Shape of the Universe

1. Feb 25, 2005

touqra

Why do some books talk about universe as a torus, a saddle etc?
The universe cannot be defined without physical things like matter, right? The edge of the universe is measured from one furthest matter to the other, right?

The universe can take any shape. The shape of the universe is formed due to the interaction between matters via forces, like gravitational force. If the universe is a sphere, it only means that the gravitational force among all the matters are in such a way that, it happens to form a sphere. Our universe's shape can change with time. Right?

2. Feb 25, 2005

DB

Yes, matter and energy.
No, the edge of the universe has yet to be measured. It is defined by the furthest light that reaches earth from all directions. Approx 13.5 billion light years of distance.
The shape of the universe is (theoretically) defined as the amount of matter to the amount of space (density). Gravity (like you mentioned), plays the role in the shape of the universe. If there is not enough matter to space, then by gravitational cause, the universe will have a hyperbolic shape, a saddle. Otherwise, with enough matter, the universe could collapse (this is the theory of the "big crunch") or form a sphere. We don't really know much about the shape of the universe, just alot of theories.
Remember the universe is expanding and accelerating.

3. Feb 26, 2005

Ola

Well, we have no enough evidence to decide if the universe is sphere like or not. It looks like this to us as observers, but we still don't know.

Because of red-shift effect we are certain that the universe is expanding and probably started with Big Bang. About the end, some current theories suggest the happening of Big Crunch or open universe - depending on the critical density of the universe. According to the amount of dark matter present, the big rip - another theory - is one of the suggestions where matter in the universe would rip and goes back to its main constituents; matter into atoms into protons\neutrons into quarks etc.

4. Feb 26, 2005

jcsd

To talk about the shape of the universe is only an anlogy as what's really being talked about id the geometry and the topology of the universe.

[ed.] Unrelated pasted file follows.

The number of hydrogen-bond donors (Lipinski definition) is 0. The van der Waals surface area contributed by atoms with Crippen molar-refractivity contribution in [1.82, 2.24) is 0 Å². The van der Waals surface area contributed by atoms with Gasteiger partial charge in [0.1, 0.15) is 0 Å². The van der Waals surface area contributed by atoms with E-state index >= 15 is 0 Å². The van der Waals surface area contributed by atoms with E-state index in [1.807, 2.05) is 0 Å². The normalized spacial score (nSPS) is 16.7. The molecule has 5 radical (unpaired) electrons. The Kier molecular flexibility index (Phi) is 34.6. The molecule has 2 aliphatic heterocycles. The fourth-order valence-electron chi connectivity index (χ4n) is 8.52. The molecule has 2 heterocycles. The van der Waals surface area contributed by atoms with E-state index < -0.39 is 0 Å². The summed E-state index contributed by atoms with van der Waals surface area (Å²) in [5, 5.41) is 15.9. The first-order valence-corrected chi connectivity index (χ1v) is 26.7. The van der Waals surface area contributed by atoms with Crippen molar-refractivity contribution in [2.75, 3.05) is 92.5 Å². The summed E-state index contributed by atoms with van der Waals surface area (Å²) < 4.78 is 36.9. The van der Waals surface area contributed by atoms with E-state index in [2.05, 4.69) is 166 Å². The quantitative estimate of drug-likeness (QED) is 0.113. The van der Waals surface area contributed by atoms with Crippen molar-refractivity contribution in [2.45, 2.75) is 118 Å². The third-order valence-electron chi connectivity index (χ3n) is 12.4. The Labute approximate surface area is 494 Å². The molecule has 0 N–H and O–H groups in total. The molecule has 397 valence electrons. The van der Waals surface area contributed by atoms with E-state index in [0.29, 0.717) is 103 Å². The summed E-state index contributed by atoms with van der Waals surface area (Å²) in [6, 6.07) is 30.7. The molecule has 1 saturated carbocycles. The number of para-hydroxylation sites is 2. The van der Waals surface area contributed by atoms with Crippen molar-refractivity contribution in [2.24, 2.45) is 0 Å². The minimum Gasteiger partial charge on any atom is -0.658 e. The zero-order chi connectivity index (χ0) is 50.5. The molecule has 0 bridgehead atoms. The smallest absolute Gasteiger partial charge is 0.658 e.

5. Feb 26, 2005

DB

You mean the extra dimensions right?

6. Feb 26, 2005

DaveC426913

It involves extra dimensions, but only one extra (i.e. not the 6 or so extra required for string theory).

If the universe were a torus, or any other closed shape, you could head out in one direction in a straight line and eventually wind up back at your starting point.

It's not so much about literally the shape as it is about the properties and behaviour of things that are constrained by that shape.

7. Feb 26, 2005

DB

Ahh, thanks Dave, I was assuming the 6d in string theory. So basically were talking about 4 spacial dimensions. Up, down, back, forth, right, left, and around?

8. Feb 26, 2005

jcsd

Well that's not what I was talkingf baout but if twso spaces have a different number of diemnsiosn they are both geometircally and topologically distinct. Basically what I mena by the goemetry of the universe is which path is the shortest distance between two points and by the topology how are the different regions connected to each other

9. Feb 26, 2005

setAI

the metric of spacetime is likely emergent from the relationships of fundamental processes- degrees of freedom/ geometry/ topology all are derived from the lattice of causal connections- holography is inherent- since the metric of the universe is abstracted from relationships- it's form can be quite a bit more complicated than most cosmologist suggest-

a good example: a metric emergent from relationships [ie computations] can provide a finite space that is spatially flat like the screen wrap-around in the videogame Asteroids- flatness does not require an infinite space or a tourus

Last edited: Feb 26, 2005
10. Feb 27, 2005

hellfire

If space is homogeneous and isotropic, and if there is no preferred or special direction in the sky, then the shape (topology) of space is determined by its geometry. The geometry of space (the motion of the geodesics in space) in a comoving reference frame is determined by its energy density and it can lead either to an infinite topology, to a sphere or a to saddle.

If the mentioned conditions do not hold, then there are lots of possbile topologies, for example a 3-torus. In case of a 3-torus, space can be homogeneous an isotropic, but it exists at least on direction which is "different" than the others (it allows a shorter path to the same point in space). Thus, in general, the topology of space is constrained by its geometry, but not determined.

If space is not homogeneous and isotropic (the cosmological principle does not hold), then the topology of the universe may also change with time. However, this scenarios are not the usual ones considered in cosmology.